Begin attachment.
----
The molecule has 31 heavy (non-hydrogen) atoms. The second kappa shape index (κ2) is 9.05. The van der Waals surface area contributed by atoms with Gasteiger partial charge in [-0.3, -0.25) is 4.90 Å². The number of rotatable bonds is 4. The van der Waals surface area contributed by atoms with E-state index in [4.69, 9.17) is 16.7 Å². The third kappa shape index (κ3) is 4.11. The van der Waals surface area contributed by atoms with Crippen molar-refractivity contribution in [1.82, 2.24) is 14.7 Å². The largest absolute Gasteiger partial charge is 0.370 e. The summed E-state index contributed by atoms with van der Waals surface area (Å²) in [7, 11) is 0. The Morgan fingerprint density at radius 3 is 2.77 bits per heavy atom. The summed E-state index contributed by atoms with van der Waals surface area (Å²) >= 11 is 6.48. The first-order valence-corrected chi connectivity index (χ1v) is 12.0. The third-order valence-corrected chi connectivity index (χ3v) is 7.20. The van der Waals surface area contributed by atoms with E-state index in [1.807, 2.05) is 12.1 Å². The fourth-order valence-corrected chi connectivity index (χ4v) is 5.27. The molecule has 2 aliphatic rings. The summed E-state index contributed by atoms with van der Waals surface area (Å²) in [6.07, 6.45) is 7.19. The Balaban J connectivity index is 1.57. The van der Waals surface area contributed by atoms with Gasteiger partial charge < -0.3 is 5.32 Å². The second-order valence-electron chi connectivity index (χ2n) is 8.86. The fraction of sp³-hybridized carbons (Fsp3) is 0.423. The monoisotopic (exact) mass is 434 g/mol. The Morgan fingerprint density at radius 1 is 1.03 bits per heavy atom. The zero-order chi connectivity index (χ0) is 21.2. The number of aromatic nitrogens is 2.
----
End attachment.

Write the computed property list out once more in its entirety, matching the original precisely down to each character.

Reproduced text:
The molecule has 31 heavy (non-hydrogen) atoms. The second kappa shape index (κ2) is 9.05. The van der Waals surface area contributed by atoms with Gasteiger partial charge in [-0.3, -0.25) is 4.90 Å². The number of rotatable bonds is 4. The van der Waals surface area contributed by atoms with E-state index in [4.69, 9.17) is 16.7 Å². The third kappa shape index (κ3) is 4.11. The van der Waals surface area contributed by atoms with Crippen molar-refractivity contribution in [1.82, 2.24) is 14.7 Å². The largest absolute Gasteiger partial charge is 0.370 e. The summed E-state index contributed by atoms with van der Waals surface area (Å²) in [7, 11) is 0. The Morgan fingerprint density at radius 3 is 2.77 bits per heavy atom. The summed E-state index contributed by atoms with van der Waals surface area (Å²) >= 11 is 6.48. The first-order valence-corrected chi connectivity index (χ1v) is 12.0. The third-order valence-corrected chi connectivity index (χ3v) is 7.20. The van der Waals surface area contributed by atoms with E-state index in [1.807, 2.05) is 12.1 Å². The fourth-order valence-corrected chi connectivity index (χ4v) is 5.27. The molecule has 2 aliphatic rings. The summed E-state index contributed by atoms with van der Waals surface area (Å²) in [6.07, 6.45) is 7.19. The Balaban J connectivity index is 1.57. The van der Waals surface area contributed by atoms with Gasteiger partial charge < -0.3 is 5.32 Å². The second-order valence-electron chi connectivity index (χ2n) is 8.86. The fraction of sp³-hybridized carbons (Fsp3) is 0.423. The monoisotopic (exact) mass is 434 g/mol. The Morgan fingerprint density at radius 1 is 1.03 bits per heavy atom. The zero-order chi connectivity index (χ0) is 21.2. The number of aromatic nitrogens is 2.